Posts Tagged ‘Japanese’

Dragon Eye v1It’s my pleasure to introduce a new manga series called Dragon Eye. It was first released in 2007 and we’re coming up to Volume 8, which should be out Sep 29, 2009.

Here’s a brief history of what’s going on it the story. Humanity was close to becoming extinct when a virus called the “D Virus” infected the majority of the populace; including animals. Those infected turned into vicious beasts called “Dracules,” which quickly lose their mind and go on murderous rampages.

Those who survived the virus were ones who posed strong antibodies; they were able escape infection 99% of the time. They developed an anti-Dracule civil organization and built cities to protect all future citizens (ones who do not have the high-level of antibodies.)  This group also gathered super-warriors called “VIUS,” who use techniques incorporating sorcery and martial arts. Their purpose is to fight off Dracules and protect those not infected. Those who become infected have only one cure: death.
Story overview:

Forty years or so after the infection, in the city of Mikuni, candidates go on a hunt for Dracule in order to pass their final test to become a VIUS. There’s an unexpected turn as high-level Dracules show up. These creatues attack the candidates in order to prevent future, potential enemies, but thankfully there was a hidden enlistment exam inspector named Issa Kazuma.

Issa reviles the secret Dragon Eye (hidden in the center of his forehead) to one of the candidates, Leila Mikami, who said it was her life’s mission to possess one in order to avenge her parent’s death. Easily defeating the foes, Issa tests Leila and finds that her motives may one day be genuine.  He tells her that, in the future, he will give her his eye if she has a good reason (other than revenge) to use it.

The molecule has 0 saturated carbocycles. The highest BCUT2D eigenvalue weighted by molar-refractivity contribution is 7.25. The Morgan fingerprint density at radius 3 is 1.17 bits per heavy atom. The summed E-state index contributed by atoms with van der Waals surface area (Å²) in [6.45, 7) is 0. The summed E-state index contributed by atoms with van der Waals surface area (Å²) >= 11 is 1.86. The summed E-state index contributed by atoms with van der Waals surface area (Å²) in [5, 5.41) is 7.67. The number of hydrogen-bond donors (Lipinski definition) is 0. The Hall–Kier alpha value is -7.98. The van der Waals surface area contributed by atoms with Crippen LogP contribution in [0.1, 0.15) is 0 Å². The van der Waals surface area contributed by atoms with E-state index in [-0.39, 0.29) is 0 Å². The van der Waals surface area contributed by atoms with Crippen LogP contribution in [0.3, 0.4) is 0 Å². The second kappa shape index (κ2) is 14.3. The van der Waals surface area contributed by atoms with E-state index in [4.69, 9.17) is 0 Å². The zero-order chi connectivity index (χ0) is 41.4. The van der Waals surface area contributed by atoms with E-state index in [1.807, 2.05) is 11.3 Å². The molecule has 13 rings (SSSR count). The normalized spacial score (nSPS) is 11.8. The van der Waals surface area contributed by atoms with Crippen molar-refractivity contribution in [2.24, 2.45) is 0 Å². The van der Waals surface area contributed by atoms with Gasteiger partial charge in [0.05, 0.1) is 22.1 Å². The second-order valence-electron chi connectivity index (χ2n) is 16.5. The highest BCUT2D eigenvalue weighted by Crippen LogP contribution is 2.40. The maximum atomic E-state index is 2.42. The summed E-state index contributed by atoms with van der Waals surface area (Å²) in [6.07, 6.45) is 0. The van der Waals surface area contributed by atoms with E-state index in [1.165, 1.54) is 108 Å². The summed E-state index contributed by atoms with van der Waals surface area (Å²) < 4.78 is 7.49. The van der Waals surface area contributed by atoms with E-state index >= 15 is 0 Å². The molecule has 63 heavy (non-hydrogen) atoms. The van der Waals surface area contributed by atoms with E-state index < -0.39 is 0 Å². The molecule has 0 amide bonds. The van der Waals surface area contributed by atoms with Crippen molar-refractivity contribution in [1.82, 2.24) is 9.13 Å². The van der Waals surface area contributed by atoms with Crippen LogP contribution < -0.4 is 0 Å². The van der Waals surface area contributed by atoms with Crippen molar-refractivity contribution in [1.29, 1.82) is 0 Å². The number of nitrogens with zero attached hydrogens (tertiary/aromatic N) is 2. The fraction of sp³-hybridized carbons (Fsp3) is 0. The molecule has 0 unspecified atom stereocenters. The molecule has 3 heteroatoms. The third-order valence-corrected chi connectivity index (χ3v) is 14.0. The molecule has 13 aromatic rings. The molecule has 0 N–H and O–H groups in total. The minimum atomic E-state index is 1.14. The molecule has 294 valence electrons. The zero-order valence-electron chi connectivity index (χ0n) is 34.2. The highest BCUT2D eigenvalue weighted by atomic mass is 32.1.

Leila finds herself as part of the dreaded Squad Zero, only to learn that Issa is the leader. Since the old Squad Zero had been disbanded, she is the only member. Because of the small group, volunteers join Squad Zero on a mission. In the process one of the volunteers named Sōsei Yukimura attacks Issa. We learn that he was waiting for an opportunity to face Issa so that he could kill him. He claims that Issa killed his twin sister many years ago. Rather than be mad about the accusation, Issa convinces Sōsei to join his squad. The young man agrees as a way of getting more info from Issa and an easier way to fulfill his revenge. On their first mission together as a team, Squad Zero discovers that an extremely powerful Dracule was able to get into the city limits and it’s up to them to work together to stop it.

My thoughts:

I thoroughly enjoyed this one. I love the casual personality of the main character, Issa, who has a serious side he covers up. The other characters are very dynamic as well and a pleasure to watch interact. I also liked the chart of Japanese Honorifics at the beginning which explains the different indications of relationship/status when characters speak to each other. For example -san is similar to “Mr. or Ms.” and can be used like Isaa-san (name first, then the honorific).